Any organism that spends a portion or all of its life cycle intimately associated with another species is a symbiont, and that association is called symbiosis.
Symbiosis is a very general term and by using it, no intent is meant to imply the occurrence of unilateral or bilateral metabolic dependency. Language is dynamic and unfortunately most people use the term to describe a mutual benefit – usually not the case! Symbiotic associations are incredibly common place – no organism lives alone. Take for example us; humans are made up of about 10 trillion cells with only about a tenth of these being human! In nature there are many levels of interaction and interdependence between pairs of species. Perhaps best known because it is so evident is the predator-prey relationship. A tuna devours a mackerel. Straight forward and without twists. Tuna is fed and mackerel is food. Symbiotic relationships, although much more prevalent, are also much more complex and this complexity makes them harder to classify. see, symbionts clinging and moving around on their surfaces. Once they are pointed-out , you will see how obvious they truly are.
Science in its inexorable march towards order, breaks things down into neat categories and as usual because of bias, insufficient knowledge, and the fact that the most intimate associations change back and forth with time, over burden us with an excess of silly categories. For this reason I recognize only 4 categories:
The smaller (phoront) is mechanically carried or held by the larger host. No real dependencies. A remora hitching a ride on a shark. Also in this category are refugees where survival is aided by shelter and a great example is the pearl fish which spends the daylight hours in the gut ( which it enters through the anus) of a sea cucumber and then exits under the cover of darkness to forage on the reef.
Both the host and the commensal eat as the same table. In other words, the close spatial proximity of the partners permits the commensal to feed on substances captured by the host. Host is said to be unaffected. An example would be that same remora that was involved as a phoresis now dislodging, because the shark made a messy kill, and is feeding on scraps. This is a perfect example of how poorly associations “fit” into artificial categories. Each association must be graded over the long run and evaluations made recognizing which association is most important.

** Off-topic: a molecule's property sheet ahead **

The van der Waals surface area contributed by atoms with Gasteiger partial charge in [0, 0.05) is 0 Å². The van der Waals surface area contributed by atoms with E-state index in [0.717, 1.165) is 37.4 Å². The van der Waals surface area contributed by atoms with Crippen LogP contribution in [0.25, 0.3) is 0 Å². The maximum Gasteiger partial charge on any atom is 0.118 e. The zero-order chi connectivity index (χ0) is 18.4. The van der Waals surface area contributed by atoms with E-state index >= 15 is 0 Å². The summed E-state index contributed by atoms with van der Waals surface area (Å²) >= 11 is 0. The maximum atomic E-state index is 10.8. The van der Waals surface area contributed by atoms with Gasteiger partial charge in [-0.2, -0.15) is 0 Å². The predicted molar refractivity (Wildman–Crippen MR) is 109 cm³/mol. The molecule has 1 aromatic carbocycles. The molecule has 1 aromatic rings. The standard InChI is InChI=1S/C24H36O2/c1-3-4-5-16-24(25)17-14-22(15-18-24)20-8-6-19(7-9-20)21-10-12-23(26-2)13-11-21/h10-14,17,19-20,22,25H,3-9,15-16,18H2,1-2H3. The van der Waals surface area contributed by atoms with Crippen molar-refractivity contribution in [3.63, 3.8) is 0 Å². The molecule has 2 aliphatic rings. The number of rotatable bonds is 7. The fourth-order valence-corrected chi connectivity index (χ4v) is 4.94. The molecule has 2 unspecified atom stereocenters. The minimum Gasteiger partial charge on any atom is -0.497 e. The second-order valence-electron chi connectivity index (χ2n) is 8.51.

In this relationship the parasite, usually the smaller of the two, gets its nutrition directly from the host’s body. The parasite is metabolically dependent on the host and the host is said to be harmed. However long term parasitic relationships typically do little harm to their hosts and usually the parasites are highly specific to not only just one host species but often a particularly small site of the host. Parasites can be full or part timers – tapeworms and mosquitoes.
In this most highly evolved of all the interrelationships, both organisms benefit. In many cases benefits received from the other organism is essential to their survival. A prime example is the association between hard corals and their zooxanthellae, which are actually a type of animal which can photosynthesize. Niether the corals or the zooxanthellae would survive very long if separated.
Symbiosis is a fascinating subject and there is little doubt we have yet to discover many associations among reef creatures we as divers see on every dive. Keep an eye out.
About the Author: Dr. Tom Byrnes has been running dive charters in Grand Cayman for 30 years making him one of the most knowledgeable captains on the water today. Cayman Marine Lab started as a strictly academic endeavor teaching college students tropical marine biology but as it turns out the hunger for a marine biologist to show and teach tourist divers the secrets of the reefs and various other marine habitats was overwhelming. CML is the adventure dive operation in that we go out of our way to bring you to the least dived reefs Cayman has to offer…and what a difference it makes.
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